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Researching Programs: Profiling Your Research Interests

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Another piece of the graduate school application puzzle, and of picking the right schools/programs for you, is knowing your own research interests. It's important to have a grasp of your own research interests and to be able to talk about them with others in some meaningful way. One way to do this is to create a profile of your own research interests.

Profiling Research Interests

One's research interests are generally a combination of two factors: what is studied (subject and data) and how it is studied (methodology and theory). As an undergraduate, choosing the right subject is often enough. In choosing a graduate program, however, you need to recognize that some theoretical approaches and methodologies will interest you more than others. You want to choose a program that is not only knowledgeable in your chosen field, but also one that is invested in the theories and methodologies that allow you to ask the questions you think are most important. For example, almost any English literature program will have a scholar who specializes in Shakespeare. However, Shakespearean scholars might be interested in the ways Shakespeare treats gender and sexuality, or in the ways that Shakespeare treats issues of class. Some scholars see Shakespeare as an insightful social critic and will explore topics that are still relevant to our world today. Others will see him as the product of a specific historic time and place and will therefore research his biography and the politics of Edwardian England.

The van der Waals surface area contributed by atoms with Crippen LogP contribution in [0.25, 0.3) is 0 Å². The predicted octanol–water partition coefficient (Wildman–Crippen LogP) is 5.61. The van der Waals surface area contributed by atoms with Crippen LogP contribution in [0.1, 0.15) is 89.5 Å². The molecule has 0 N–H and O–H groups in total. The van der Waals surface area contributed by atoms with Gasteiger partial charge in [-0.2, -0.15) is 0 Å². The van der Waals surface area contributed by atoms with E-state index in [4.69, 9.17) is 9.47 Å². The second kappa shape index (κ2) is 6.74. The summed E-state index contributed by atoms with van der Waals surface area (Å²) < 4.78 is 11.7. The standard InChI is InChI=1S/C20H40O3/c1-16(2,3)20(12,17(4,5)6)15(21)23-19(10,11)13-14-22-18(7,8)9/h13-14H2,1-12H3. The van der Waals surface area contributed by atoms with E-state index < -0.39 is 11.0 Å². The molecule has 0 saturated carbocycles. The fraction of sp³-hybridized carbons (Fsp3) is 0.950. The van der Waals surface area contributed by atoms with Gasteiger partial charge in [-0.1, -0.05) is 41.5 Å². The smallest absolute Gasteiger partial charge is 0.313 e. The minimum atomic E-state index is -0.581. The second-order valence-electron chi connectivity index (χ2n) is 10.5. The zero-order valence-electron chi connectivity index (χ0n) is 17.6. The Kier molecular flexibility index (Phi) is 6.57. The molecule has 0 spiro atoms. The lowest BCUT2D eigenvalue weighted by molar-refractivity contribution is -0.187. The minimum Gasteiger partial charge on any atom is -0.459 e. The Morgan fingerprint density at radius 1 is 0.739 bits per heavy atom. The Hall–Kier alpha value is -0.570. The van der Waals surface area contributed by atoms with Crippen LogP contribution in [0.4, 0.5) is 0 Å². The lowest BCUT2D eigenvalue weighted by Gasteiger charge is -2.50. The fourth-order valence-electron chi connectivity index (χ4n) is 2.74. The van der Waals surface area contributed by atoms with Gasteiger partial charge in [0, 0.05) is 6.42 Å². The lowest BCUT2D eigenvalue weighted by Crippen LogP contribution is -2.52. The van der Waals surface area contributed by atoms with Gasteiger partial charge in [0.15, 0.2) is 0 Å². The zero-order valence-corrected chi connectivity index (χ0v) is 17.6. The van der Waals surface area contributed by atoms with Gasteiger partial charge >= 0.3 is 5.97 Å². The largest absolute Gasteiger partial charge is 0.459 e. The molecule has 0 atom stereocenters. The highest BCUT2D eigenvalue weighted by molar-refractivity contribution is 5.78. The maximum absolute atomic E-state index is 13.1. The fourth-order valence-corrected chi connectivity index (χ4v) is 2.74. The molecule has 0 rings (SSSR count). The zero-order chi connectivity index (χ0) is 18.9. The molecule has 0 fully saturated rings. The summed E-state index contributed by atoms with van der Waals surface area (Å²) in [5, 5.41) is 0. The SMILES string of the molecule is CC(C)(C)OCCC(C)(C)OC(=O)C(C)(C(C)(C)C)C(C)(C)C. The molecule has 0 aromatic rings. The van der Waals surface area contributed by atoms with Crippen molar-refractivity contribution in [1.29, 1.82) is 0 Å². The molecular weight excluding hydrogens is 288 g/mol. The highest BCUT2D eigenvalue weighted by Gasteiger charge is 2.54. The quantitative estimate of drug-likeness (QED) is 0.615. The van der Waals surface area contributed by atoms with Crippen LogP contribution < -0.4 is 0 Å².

Most journals are partial to some methodologies over others. That means that you need to read articles from different journals, not just articles on different topics. You also want to look for special editions, which will help you see the many sub-fields that develop in every topic.

As you read, keep a columned list of scholars’ names and key terms from your readings. It might also be helpful to keep track of some of the following questions:

  • Who studies topics that interest you?
  • What kinds of questions are they asking and what kinds of arguments are they making?
  • Are there people who study the right topics but seem to be asking the wrong questions?
  • Are there people who ask interesting questions even though you don't find their subjects that interesting? Read the footnotes and citations.
  • Who are the influential scholars in the field?

Also keep a look out for controversies. They may not always be obvious, but the more you read, the more you'll see lines being drawn and authors picking sides. Understanding the state of the field, and knowing where particular scholars fall, can give you some idea about the attitudes that a particular graduate program might hold towards possibly contentious issues in a field of study. However, keep in mind that programs often have many faculty members, some with disparate opinions.